US Open to abandon 18-hole playoff

PALM BEACH GARDENS, Fla. — The U.S. Open is changing to a two-hole aggregate playoff, the last of the four majors to do away with an 18-hole playoff.

The change is takes effect immediately and would be used at Shinnecock Hills on Long Island in June if there is a tie after 72 holes. The U.S. Golf Association also decided to make its other three open champions two-hole playoffs — the U.S. Women’s Open, U.S. Senior Open and U.S. Senior Women’s Open.

The U.S Open has had 33 playoffs in its 117 years, all decided by 18 holes or more.

“There was a time when they did make sense before television, before the modern era of wanting everything decided immediately,” said Mike Davis, chief executive of the USGA. “There is no correct way to determine a tie in stroke play.”

The last U.S. Open playoff was 10 years ago at Torrey Pines, where Tiger Woods beat Rocco Mediate in 19 holes for his 14th major.

The Masters was the first major to abandon the 18-hole playoff in 1976 when it changed to sudden death. The PGA Championship did the same a year later, and Lanny Wadkins won the first sudden-death playoff in major championship history in 1977 at Pebble Beach. The PGA later changed to a three-hole aggregate.

The British Open changed to a four-hole aggregate in 1986.

The U.S. Open used to have a 36-hole playoff, last used in 1931 when Billy Burke and George Von Elm tied after 72 holes, tied after the 36-hole playoff and then played another 36 holes. Burke won by one shot. Then, if 18-hole playoffs were tied, another 18 holes were played. Starting with the 1990 U.S. Open, an 18-hole playoff that ended with a tie was decided by sudden death. Hale Irwin won that year.

Davis said the USGA chose a two-hole playoff to allow a player to recover from one bad shot and still keep the intensity of the playoff being decided quickly.

The 10-year stretch between playoffs is the longest in U.S. Open history.

“This came up about two months ago,” Davis said. “We’ve had 33 playoffs since 1895. Do your math and that’s one every 3 ½ years. For the last 23 years, we’ve had two playoffs. So it was proactive.”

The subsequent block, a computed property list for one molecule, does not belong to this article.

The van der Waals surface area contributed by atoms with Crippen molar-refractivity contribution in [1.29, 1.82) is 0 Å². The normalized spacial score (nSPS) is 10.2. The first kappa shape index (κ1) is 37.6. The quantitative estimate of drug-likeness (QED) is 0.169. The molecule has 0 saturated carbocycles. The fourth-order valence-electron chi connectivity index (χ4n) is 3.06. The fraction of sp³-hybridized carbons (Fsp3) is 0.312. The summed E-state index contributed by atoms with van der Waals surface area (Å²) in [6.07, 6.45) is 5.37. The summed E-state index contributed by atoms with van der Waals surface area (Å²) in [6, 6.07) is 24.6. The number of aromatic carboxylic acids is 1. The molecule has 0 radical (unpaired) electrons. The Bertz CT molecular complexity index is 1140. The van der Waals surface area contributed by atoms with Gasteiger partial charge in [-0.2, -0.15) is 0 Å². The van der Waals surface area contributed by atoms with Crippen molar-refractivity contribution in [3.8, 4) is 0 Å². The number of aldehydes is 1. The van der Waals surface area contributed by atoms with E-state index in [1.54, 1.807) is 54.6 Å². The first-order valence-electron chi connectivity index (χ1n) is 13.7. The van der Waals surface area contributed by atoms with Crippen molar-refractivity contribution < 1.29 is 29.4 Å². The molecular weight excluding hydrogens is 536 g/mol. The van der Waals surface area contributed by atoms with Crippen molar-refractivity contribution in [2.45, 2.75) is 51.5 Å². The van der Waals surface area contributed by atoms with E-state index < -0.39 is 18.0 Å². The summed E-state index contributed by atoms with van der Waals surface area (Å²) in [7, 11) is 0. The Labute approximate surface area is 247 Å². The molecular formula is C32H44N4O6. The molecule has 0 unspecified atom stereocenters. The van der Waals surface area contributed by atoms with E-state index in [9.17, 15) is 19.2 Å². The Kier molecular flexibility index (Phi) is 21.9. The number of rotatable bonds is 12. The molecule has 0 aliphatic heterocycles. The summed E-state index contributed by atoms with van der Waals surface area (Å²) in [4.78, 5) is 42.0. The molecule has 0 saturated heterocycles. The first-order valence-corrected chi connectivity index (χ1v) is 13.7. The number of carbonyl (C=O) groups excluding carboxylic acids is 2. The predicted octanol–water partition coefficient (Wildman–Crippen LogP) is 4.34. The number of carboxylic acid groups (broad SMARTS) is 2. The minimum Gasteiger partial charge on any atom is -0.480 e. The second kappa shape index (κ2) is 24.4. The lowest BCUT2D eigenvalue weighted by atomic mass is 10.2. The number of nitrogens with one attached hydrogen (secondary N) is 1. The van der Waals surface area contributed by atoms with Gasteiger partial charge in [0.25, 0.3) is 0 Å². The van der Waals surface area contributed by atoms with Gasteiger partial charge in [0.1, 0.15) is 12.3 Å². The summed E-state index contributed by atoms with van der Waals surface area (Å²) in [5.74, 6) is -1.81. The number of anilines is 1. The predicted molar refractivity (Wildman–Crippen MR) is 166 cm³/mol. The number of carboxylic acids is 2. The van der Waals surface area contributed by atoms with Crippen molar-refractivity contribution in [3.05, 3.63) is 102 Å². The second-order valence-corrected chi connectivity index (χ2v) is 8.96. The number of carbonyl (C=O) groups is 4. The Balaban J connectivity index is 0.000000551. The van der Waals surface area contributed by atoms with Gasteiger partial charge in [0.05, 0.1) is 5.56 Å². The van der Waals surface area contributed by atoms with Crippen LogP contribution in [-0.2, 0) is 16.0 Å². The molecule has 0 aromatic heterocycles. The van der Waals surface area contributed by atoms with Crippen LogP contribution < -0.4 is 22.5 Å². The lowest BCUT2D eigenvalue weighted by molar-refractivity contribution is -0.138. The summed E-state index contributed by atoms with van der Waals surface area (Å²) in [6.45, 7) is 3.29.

He said the USGA asked players, broadcaster partners, vendors and fans about ending the 18-hole playoff.

“I won’t say it was everybody, but seemingly it was, ‘Why do we have to come back tomorrow?’” Davis said.

No one seemed to mind the last playoff, mainly because it involved Woods, who was playing for the first time since the Masters because of a shattered left leg that required surgery two weeks after he won. There was pandemonium at the gates with people trying to get in, long lines at concession stands with few vendors. Davis said it was one of the largest digital audiences for a sports event because so many people were at work.

Stewart Cink, who won the British Open at Turnberry in 2009 over Tom Watson, liked the idea of scrapping the 18-hole playoff.

“I think 18 holes is a bit much for a playoff, and it’s more often than not going to be a bit anticlimactic,” he said. “They’ve got the captive audiences, the players are at the peak of their games, why not let them duke it out? They’ve got plenty of daylight. Whether it’s two, three or four holes doesn’t matter. I do not like the sudden-death aspect of the major. I think one hole is a little quick to decide a major.”

The USGA also felt the three-hole aggregate playoffs for the U.S. Women’s Open — instituted after Annika Sorenstam beat Pat Hurst in 18 holes at Newport Country Club in 2006 — and the U.S. Senior Open worked well.

Davis also said he was having a hard time explaining why the men had to go 18 holes for a playoff and the women played only three holes.

“That got us to say, ‘Let’s look at every aspect.’ We just concluded now is the right time,” Davis said.

Davis said the two-hole aggregate would be different holes, but not limited to the 17th and 18th holes depending on the course.

In the case of Shinnecock Hills, playing the 17th and 18th would mean a par 3 and a par 4. The 17th and 18th holes at Pebble Beach in 2019 would be a par 3 and a par 5, two of the most scenic holes in American golf.

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